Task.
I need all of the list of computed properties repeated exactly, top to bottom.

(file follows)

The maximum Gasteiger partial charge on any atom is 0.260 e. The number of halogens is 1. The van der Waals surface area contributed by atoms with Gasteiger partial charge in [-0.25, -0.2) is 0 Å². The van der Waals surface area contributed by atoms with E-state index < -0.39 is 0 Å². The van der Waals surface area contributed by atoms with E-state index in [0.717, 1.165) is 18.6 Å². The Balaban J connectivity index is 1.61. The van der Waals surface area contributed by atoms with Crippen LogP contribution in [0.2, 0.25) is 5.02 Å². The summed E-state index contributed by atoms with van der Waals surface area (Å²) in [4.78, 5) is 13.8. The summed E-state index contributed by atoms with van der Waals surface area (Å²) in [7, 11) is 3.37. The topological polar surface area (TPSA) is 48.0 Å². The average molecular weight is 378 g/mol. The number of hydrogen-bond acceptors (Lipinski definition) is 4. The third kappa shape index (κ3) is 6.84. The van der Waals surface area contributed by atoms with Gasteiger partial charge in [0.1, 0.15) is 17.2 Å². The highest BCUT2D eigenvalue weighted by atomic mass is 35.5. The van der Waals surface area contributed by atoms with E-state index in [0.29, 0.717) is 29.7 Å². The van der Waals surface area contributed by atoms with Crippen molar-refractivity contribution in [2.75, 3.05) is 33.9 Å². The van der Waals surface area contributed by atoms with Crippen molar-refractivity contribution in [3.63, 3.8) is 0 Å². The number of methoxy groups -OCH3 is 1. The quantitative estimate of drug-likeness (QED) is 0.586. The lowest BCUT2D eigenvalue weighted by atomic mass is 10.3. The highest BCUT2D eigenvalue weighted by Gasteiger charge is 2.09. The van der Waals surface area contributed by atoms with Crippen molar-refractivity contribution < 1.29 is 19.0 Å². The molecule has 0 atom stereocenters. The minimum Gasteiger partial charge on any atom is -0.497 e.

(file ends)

The maximum Gasteiger partial charge on any atom is 0.260 e. The number of halogens is 1. The van der Waals surface area contributed by atoms with Gasteiger partial charge in [-0.25, -0.2) is 0 Å². The van der Waals surface area contributed by atoms with E-state index < -0.39 is 0 Å². The van der Waals surface area contributed by atoms with E-state index in [0.717, 1.165) is 18.6 Å². The Balaban J connectivity index is 1.61. The van der Waals surface area contributed by atoms with Crippen LogP contribution in [0.2, 0.25) is 5.02 Å². The summed E-state index contributed by atoms with van der Waals surface area (Å²) in [4.78, 5) is 13.8. The summed E-state index contributed by atoms with van der Waals surface area (Å²) in [7, 11) is 3.37. The topological polar surface area (TPSA) is 48.0 Å². The average molecular weight is 378 g/mol. The number of hydrogen-bond acceptors (Lipinski definition) is 4. The third kappa shape index (κ3) is 6.84. The van der Waals surface area contributed by atoms with Gasteiger partial charge in [0.1, 0.15) is 17.2 Å². The highest BCUT2D eigenvalue weighted by atomic mass is 35.5. The van der Waals surface area contributed by atoms with E-state index in [0.29, 0.717) is 29.7 Å². The van der Waals surface area contributed by atoms with Crippen molar-refractivity contribution in [2.75, 3.05) is 33.9 Å². The van der Waals surface area contributed by atoms with Crippen molar-refractivity contribution in [3.63, 3.8) is 0 Å². The number of methoxy groups -OCH3 is 1. The quantitative estimate of drug-likeness (QED) is 0.586. The lowest BCUT2D eigenvalue weighted by atomic mass is 10.3. The highest BCUT2D eigenvalue weighted by Gasteiger charge is 2.09. The van der Waals surface area contributed by atoms with Crippen molar-refractivity contribution < 1.29 is 19.0 Å². The molecule has 0 atom stereocenters. The minimum Gasteiger partial charge on any atom is -0.497 e.